In November 2007, Everton chairman Bill Kenwright was asked if he would be willing to step aside and sell his beloved Blues after eight years of ownership.
“If the right person stands in front of me and wants to take this club forward then I will sell.”
Nine years on, it appears that that quote will, finally, come to fruition.
And, despite the publicity surrounding American duo John Jay Moores and Charles Noell, it is not set to be them.
Takeover talks went into overdrive late Friday night after a mystery buyer was said to be set to acquire the Toffees for £200m in the coming days.
Other supposedly interested parties linked to buying Everton have included a wealthy Jordanian, as well as two Chinese groups.
But it is the name of Farhad Moshiri that is now front and centre of every Evertonian’s mind.
The 60 year old is said to be looking to buy a majority stake of 75% in the Blues – a deal that all of Everton’s major shareholders are said to agree on.
But just who is Mr Moshiri, and what could the self-made billionaire do to quickly win over the Everton support?
According to Forbes, the dual Iranian-British national has a net worth of $1.79bn – a figure that made him the 26th wealthiest man in the UK in 2015.
That total was recently boosted by the sale of Moshiri’s shares in Red and White Holdings – Arsenal’s second largest shareholding – to business partner Alisher Usmanov after apparently becoming frustrated at a lack of influence at the Emirates Stadium.
A tidy sum of money, then.
And one which would certainly increase Everton’s standing within the British game.
The Toffees arguably boast their best first team squad since the glory days of the 1980s.
Bbut an underwhelming 18 months on the pitch has left sections of the Goodison faithful fearing that their starlets in Ross Barkley, Romelu Lukaku and John Stones could soon look for pastures new in their pursuit of silverware.
A takeover of this magnitude, coupled with the potential arrival of other star players and progress on the field over the course of the next few seasons, would likely see those players sticking around.
It is no surprise, either, that Everton are in dire need of a new stadium.
Goodison Park is still a magnificent, almost-magical venue, especially under the flood lights for an evening kick off.
But its position in L4 is well documented – landlocked by surrounding residential areas, it is nigh-on impossible for the ground to be expanded in any direction.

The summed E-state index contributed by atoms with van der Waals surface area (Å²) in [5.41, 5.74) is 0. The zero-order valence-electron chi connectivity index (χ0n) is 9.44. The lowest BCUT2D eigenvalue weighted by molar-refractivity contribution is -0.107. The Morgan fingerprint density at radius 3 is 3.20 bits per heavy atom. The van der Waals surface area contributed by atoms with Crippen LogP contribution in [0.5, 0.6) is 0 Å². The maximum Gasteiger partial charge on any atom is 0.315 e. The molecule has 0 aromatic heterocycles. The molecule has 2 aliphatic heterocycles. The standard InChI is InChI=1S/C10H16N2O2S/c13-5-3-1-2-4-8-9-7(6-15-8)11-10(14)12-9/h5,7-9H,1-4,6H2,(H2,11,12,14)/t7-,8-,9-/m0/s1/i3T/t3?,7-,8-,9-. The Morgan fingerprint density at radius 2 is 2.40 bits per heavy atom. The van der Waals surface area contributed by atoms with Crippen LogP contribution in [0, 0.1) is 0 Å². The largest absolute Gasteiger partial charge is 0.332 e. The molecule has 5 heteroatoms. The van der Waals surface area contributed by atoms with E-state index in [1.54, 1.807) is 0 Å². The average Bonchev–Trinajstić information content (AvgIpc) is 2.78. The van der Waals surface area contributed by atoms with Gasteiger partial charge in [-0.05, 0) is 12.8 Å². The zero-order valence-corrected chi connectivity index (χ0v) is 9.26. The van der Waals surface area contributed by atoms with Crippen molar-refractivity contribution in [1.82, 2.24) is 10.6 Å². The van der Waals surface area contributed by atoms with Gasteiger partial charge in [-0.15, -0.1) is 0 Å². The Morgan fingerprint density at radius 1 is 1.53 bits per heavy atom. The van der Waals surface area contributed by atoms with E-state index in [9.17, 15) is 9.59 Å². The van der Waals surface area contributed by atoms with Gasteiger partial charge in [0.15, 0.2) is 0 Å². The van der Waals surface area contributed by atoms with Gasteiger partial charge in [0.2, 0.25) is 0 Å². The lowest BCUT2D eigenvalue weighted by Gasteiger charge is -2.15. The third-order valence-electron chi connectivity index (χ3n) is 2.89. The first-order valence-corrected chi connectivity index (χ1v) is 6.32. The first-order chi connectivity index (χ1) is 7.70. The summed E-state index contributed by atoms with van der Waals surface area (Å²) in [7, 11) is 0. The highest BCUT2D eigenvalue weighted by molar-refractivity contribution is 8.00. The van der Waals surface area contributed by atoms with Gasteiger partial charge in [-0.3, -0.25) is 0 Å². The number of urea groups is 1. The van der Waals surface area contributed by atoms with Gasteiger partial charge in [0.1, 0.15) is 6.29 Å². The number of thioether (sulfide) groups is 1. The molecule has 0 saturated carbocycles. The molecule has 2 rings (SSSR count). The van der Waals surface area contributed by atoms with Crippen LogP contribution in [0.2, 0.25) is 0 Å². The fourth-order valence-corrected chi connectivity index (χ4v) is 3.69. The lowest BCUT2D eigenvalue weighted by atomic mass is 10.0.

Unable to increase capacity and remove the obstructed views, Goodison’s attendance cannot be grown.
A possible solution? Buying up those houses around Goodison for a decent sum of money, and renovating the Old Lady that way.
Another would be to build a new ground elsewhere within the boundaries of Liverpool – with Moshiri’s wealth, this might not prove to be such a sticking point in terms of having to drum up sponsorship through naming rights, or moseying into a deal with another company.
The club has also seen its fair share of sizeable debt – reduced to a fraction of what it was in the past, but still saddled with a net debt of £31.3m as of the 2014/15 campaign, wiping away this negative equity would go some way to giving Everton a platform on which to build.
And, with Mr Moshiri’s background in chartered accounting, he would certainly have a sound understanding of every financial endeavour taken in L4.
Furthermore, a report in Saturday’s Daily Telegraph points out that Mr Moshiri would be willing to allow current chairman Kenwright to remain involved in the executive decision-making process within the club, perhaps temporarily, which would aid the handing over the proverbial reins.
It would prove to be a shrewd move that would get current manager Roberto Martinez on side too, with the Spaniard recently saying: “I’ve always said what the chairman is for Everton and I wouldn’t want Bill Kenwright to lose his association with Everton, ever.
“I think it would be a loss if we do that. Whatever the investment or whatever the situation is in the future, in 10 or 15 years I would love to see Everton benefit from our chairman for the rest of his life.”
All of which makes the rumour surrounding Farhad Moshiri’s interest in purchasing the club all the more salivating.
Of course, it may be merely coincidental that Everton’s supposed new buyer is Mr Moshiri, given that he has just sold his shares in another Premier League club.
But the prospect of a wealthy individual, with business acumen that has seen him work for Deloitte Touch and Ernest & Young, as well as holding shares in Russian-based giants Metalloinvest and Megafon, would be seen as a huge coup for Everton Football Club.
If the rumours prove to be true, a new exciting era could be about to begin.
For Evertonians, it may well prove to have been worth the wait.